__Indexed at__, __Google Scholar__, __Cross ref__

Jahanzeb, A., Bajuri, N. H., & Ghori, A. (2015). Market power versus capital structure determinants: Do they impact leverage?. *Cogent Economics & Finance*, *3*(1), 1017948.

__Indexed at__, __Google Scholar__, __Cross ref__

Javed, B., & Akhtar, S. (2012). Interrelationships between capital structure and financial performance, firm size and growth: comparison of industrial sector in KSE. *European Journal of Business and Management*, *4*.

Jensen, M.C. (1986). Agency costs of free cash flow, corporate finance, and takeovers. *The American economic review*, *76*(2), 323-329.

Jensen, M. C., & Meckling, W. H. (2019). Theory of the firm: Managerial behavior, agency costs and ownership structure. In *Corporate Governance* (pp. 77-132). Gower.

Kannadhasan, M., Thakur, B. P. S., Gupta, C. P., & Charan, P. (2018). Testing capital structure theories using error correction models: Evidence from China, India, and South Africa. *Cogent Economics & Finance*, *6*(1), 1443369.

__Indexed at__, __Google Scholar__, __Cross ref__

Kaumbuthu, A.J. (2011). The relationship between capital structure and financial Performance: a study of firms listed under industrial and allied sector at the NSE, Retrieved

Kester, W. C. (1986). Capital and ownership structure: A comparison of United States and Japanese manufacturing corporations. *Financial management*, 5-16.

Lemmon, M. L., & Zender, J. F. (2010). Debt capacity and tests of capital structure theories. *Journal of Financial and Quantitative Analysis*, *45*(5), 1161-1187.

__Indexed at__, __Google Scholar__, __Cross ref__

Mayer, C., & Sussman, O. (2004). A new test of capital structure. *Available at SSRN 643388*.

Miller, M.O.D.I.G.L.I.A.N.I. (1958). The Cost of Capital, Corporate Finance and the Theory of Investment. *The American Economic Review*.

Mumtaz, R., Rauf, S. A., Ahmed, B., & Noreen, U. (2013). Capital structure and financial performance: Evidence from Pakistan (Kse 100 Index). *Journal of basic and applied scientific research*, *3*(4), 113-119.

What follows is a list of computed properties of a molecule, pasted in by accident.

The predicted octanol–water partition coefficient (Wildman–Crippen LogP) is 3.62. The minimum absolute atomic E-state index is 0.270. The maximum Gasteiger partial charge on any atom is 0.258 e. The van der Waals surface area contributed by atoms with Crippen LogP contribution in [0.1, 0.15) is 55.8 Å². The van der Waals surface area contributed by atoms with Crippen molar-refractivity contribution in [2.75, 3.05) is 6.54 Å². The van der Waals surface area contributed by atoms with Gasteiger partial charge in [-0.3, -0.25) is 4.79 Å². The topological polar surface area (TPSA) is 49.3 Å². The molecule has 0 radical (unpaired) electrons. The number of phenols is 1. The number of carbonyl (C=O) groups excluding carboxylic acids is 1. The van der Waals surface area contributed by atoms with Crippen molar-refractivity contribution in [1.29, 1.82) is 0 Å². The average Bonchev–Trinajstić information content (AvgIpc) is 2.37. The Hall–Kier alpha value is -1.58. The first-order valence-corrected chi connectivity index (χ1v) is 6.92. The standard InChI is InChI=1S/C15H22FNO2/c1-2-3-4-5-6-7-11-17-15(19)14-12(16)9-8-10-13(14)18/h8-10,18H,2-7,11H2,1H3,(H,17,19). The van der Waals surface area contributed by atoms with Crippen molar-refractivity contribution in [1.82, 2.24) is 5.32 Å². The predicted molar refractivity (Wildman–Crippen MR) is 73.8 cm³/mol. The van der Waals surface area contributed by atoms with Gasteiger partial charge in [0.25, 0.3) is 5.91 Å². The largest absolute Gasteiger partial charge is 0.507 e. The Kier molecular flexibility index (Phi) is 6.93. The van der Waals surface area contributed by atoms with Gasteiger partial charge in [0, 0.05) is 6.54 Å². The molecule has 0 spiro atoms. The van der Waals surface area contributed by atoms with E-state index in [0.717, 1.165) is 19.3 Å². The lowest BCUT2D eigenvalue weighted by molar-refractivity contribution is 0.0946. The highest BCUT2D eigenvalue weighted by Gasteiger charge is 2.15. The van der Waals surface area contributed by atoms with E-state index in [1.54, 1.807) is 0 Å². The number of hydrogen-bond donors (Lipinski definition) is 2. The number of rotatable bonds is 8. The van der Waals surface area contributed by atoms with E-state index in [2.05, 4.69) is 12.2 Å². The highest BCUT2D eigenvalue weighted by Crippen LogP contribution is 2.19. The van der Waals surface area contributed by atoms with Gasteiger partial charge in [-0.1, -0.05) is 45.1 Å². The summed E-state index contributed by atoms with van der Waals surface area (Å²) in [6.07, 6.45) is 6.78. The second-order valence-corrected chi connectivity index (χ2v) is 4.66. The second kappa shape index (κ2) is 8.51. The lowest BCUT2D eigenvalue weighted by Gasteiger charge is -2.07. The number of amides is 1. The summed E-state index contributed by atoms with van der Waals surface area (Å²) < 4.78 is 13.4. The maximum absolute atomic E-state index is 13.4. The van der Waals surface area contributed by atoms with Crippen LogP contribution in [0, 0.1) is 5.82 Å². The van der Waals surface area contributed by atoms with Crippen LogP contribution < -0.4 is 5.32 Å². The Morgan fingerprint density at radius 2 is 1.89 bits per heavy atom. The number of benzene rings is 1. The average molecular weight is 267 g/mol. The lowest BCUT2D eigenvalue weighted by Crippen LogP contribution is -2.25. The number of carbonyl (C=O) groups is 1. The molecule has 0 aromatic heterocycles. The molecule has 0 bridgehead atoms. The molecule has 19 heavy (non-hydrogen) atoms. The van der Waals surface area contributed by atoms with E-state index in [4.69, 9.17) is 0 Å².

Myers, S. C. (2001). Capital structure. *Journal of Economic perspectives*, *15*(2), 81-102.

Myers, S. C., & Majluf, N. S. (1984). Corporate financing and investment decisions when firms have information that investors do not have. *Journal of financial economics*, *13*(2), 187-221.

__Indexed at__, __Google Scholar__, __Cross ref__

Ng, M. M. K., & Wang, K. (2010). *predictability Of Hong Kong Stock Returns By Using Gearing Ratio*(Doctoral dissertation, Beedie School of Business-Segal Graduate School).

Ozkan, A. (2001). Determinants of capital structure and adjustment to long run target: evidence from UK company panel data. *Journal of business finance & accounting*, *28*(1‐2), 175-198.

__Indexed at__, __Google Scholar__, __Cross ref__

Pesaran, M. H., Shin, Y., & Smith, R. J. (2001). Bounds testing approaches to the analysis of level relationships. *Journal of applied econometrics*, *16*(3), 289-326.

Rajan, R. G., & Zingales, L. (1995). What do we know about capital structure? Some evidence from international data. *The journal of Finance*, *50*(5), 1421-1460.

__Indexed at__, __Google Scholar__, __Cross ref__

Titman, S., & Wessels, R. (1988). The determinants of capital structure choice. *The Journal of finance*, *43*(1), 1-19.

__Indexed at__, __Google Scholar__, __Cross ref__

Welch, I. (2004). Capital structure and stock returns. *Journal of political economy*, *112*(1), 106-131.

Yang, C.C., Lee, C. F., Gu, Y.X., & Lee, Y.W. (2010). Co-determination of capital structure and stock returns-A LISREL approach: An empirical test of Taiwan stock markets. *The quarterly review of economics and finance*, *50*(2), 222-233.

__Indexed at__, __Google Scholar__, __Cross ref__

**Received**: 04-Jun-2022, Manuscript No. AMSJ-22-12195; **Editor assigned**: 08-Jun-2022, PreQC No. AMSJ-22-12195(PQ); **Reviewed**:
20-Jun-2022, QC No. AMSJ-22-12195; **Revised**: 20-Jul-2022, Manuscript No. AMSJ-22-12195(R); **Published**: 27-Jul-2022